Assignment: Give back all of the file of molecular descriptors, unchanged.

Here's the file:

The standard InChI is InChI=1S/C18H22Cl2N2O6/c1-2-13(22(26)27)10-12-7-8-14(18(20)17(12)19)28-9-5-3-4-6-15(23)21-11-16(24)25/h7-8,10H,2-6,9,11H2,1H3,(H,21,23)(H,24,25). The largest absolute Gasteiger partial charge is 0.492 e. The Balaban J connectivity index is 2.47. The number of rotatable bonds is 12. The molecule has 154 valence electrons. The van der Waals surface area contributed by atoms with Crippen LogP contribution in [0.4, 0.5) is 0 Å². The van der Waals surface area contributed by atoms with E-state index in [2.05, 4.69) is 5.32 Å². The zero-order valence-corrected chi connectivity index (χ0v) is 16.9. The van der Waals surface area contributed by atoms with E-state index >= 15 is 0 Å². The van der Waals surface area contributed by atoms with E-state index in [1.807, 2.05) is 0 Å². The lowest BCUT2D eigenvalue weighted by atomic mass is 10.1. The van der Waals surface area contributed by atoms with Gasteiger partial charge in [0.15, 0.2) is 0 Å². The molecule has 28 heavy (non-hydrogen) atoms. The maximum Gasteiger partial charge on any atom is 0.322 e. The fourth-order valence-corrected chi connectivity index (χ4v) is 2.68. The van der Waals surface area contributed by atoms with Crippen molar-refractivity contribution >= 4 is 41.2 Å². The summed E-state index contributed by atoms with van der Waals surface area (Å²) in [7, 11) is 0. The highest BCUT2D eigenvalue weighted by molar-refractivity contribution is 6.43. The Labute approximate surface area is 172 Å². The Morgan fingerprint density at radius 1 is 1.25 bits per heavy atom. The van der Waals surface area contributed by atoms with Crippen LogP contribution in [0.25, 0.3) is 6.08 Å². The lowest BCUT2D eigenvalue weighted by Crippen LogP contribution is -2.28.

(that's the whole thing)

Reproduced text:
The standard InChI is InChI=1S/C18H22Cl2N2O6/c1-2-13(22(26)27)10-12-7-8-14(18(20)17(12)19)28-9-5-3-4-6-15(23)21-11-16(24)25/h7-8,10H,2-6,9,11H2,1H3,(H,21,23)(H,24,25). The largest absolute Gasteiger partial charge is 0.492 e. The Balaban J connectivity index is 2.47. The number of rotatable bonds is 12. The molecule has 154 valence electrons. The van der Waals surface area contributed by atoms with Crippen LogP contribution in [0.4, 0.5) is 0 Å². The van der Waals surface area contributed by atoms with E-state index in [2.05, 4.69) is 5.32 Å². The zero-order valence-corrected chi connectivity index (χ0v) is 16.9. The van der Waals surface area contributed by atoms with E-state index >= 15 is 0 Å². The van der Waals surface area contributed by atoms with E-state index in [1.807, 2.05) is 0 Å². The lowest BCUT2D eigenvalue weighted by atomic mass is 10.1. The van der Waals surface area contributed by atoms with Gasteiger partial charge in [0.15, 0.2) is 0 Å². The molecule has 28 heavy (non-hydrogen) atoms. The maximum Gasteiger partial charge on any atom is 0.322 e. The fourth-order valence-corrected chi connectivity index (χ4v) is 2.68. The van der Waals surface area contributed by atoms with Crippen molar-refractivity contribution >= 4 is 41.2 Å². The summed E-state index contributed by atoms with van der Waals surface area (Å²) in [7, 11) is 0. The highest BCUT2D eigenvalue weighted by molar-refractivity contribution is 6.43. The Labute approximate surface area is 172 Å². The Morgan fingerprint density at radius 1 is 1.25 bits per heavy atom. The van der Waals surface area contributed by atoms with Crippen LogP contribution in [0.25, 0.3) is 6.08 Å². The lowest BCUT2D eigenvalue weighted by Crippen LogP contribution is -2.28.